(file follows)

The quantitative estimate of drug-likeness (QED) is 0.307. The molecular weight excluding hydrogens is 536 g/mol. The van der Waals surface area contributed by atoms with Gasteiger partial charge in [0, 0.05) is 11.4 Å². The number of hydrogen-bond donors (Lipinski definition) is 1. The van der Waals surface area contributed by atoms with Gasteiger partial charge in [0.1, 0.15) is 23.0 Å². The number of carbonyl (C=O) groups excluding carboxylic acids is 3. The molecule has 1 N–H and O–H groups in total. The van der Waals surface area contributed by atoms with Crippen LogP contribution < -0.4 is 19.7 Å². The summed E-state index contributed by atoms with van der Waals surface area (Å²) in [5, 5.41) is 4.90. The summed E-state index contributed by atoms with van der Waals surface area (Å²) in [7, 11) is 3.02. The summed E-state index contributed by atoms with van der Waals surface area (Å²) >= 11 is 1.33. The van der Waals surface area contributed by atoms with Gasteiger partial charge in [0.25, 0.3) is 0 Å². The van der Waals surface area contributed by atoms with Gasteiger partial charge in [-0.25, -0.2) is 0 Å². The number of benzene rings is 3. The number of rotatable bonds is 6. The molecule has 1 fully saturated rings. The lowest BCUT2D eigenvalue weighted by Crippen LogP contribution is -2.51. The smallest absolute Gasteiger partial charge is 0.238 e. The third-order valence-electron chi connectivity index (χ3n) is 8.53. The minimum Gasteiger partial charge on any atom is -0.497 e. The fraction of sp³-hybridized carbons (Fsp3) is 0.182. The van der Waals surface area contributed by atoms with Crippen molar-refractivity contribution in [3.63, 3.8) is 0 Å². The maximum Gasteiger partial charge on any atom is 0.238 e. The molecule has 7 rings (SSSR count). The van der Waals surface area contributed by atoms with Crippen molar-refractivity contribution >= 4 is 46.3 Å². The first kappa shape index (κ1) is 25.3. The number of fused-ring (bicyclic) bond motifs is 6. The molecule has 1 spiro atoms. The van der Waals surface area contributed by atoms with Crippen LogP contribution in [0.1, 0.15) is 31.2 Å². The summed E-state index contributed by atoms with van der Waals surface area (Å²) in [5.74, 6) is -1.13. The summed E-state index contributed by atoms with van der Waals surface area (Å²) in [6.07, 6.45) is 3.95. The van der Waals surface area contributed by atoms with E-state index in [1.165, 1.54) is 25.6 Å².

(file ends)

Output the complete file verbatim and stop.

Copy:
The quantitative estimate of drug-likeness (QED) is 0.307. The molecular weight excluding hydrogens is 536 g/mol. The van der Waals surface area contributed by atoms with Gasteiger partial charge in [0, 0.05) is 11.4 Å². The number of hydrogen-bond donors (Lipinski definition) is 1. The van der Waals surface area contributed by atoms with Gasteiger partial charge in [0.1, 0.15) is 23.0 Å². The number of carbonyl (C=O) groups excluding carboxylic acids is 3. The molecule has 1 N–H and O–H groups in total. The van der Waals surface area contributed by atoms with Crippen LogP contribution < -0.4 is 19.7 Å². The summed E-state index contributed by atoms with van der Waals surface area (Å²) in [5, 5.41) is 4.90. The summed E-state index contributed by atoms with van der Waals surface area (Å²) in [7, 11) is 3.02. The summed E-state index contributed by atoms with van der Waals surface area (Å²) >= 11 is 1.33. The van der Waals surface area contributed by atoms with Gasteiger partial charge in [0.25, 0.3) is 0 Å². The van der Waals surface area contributed by atoms with Gasteiger partial charge in [-0.25, -0.2) is 0 Å². The number of benzene rings is 3. The number of rotatable bonds is 6. The molecule has 1 fully saturated rings. The lowest BCUT2D eigenvalue weighted by Crippen LogP contribution is -2.51. The smallest absolute Gasteiger partial charge is 0.238 e. The third-order valence-electron chi connectivity index (χ3n) is 8.53. The minimum Gasteiger partial charge on any atom is -0.497 e. The fraction of sp³-hybridized carbons (Fsp3) is 0.182. The van der Waals surface area contributed by atoms with Crippen molar-refractivity contribution in [3.63, 3.8) is 0 Å². The maximum Gasteiger partial charge on any atom is 0.238 e. The molecule has 7 rings (SSSR count). The van der Waals surface area contributed by atoms with Crippen molar-refractivity contribution >= 4 is 46.3 Å². The first kappa shape index (κ1) is 25.3. The number of fused-ring (bicyclic) bond motifs is 6. The molecule has 1 spiro atoms. The van der Waals surface area contributed by atoms with Crippen LogP contribution in [0.1, 0.15) is 31.2 Å². The summed E-state index contributed by atoms with van der Waals surface area (Å²) in [5.74, 6) is -1.13. The summed E-state index contributed by atoms with van der Waals surface area (Å²) in [6.07, 6.45) is 3.95. The van der Waals surface area contributed by atoms with E-state index in [1.165, 1.54) is 25.6 Å².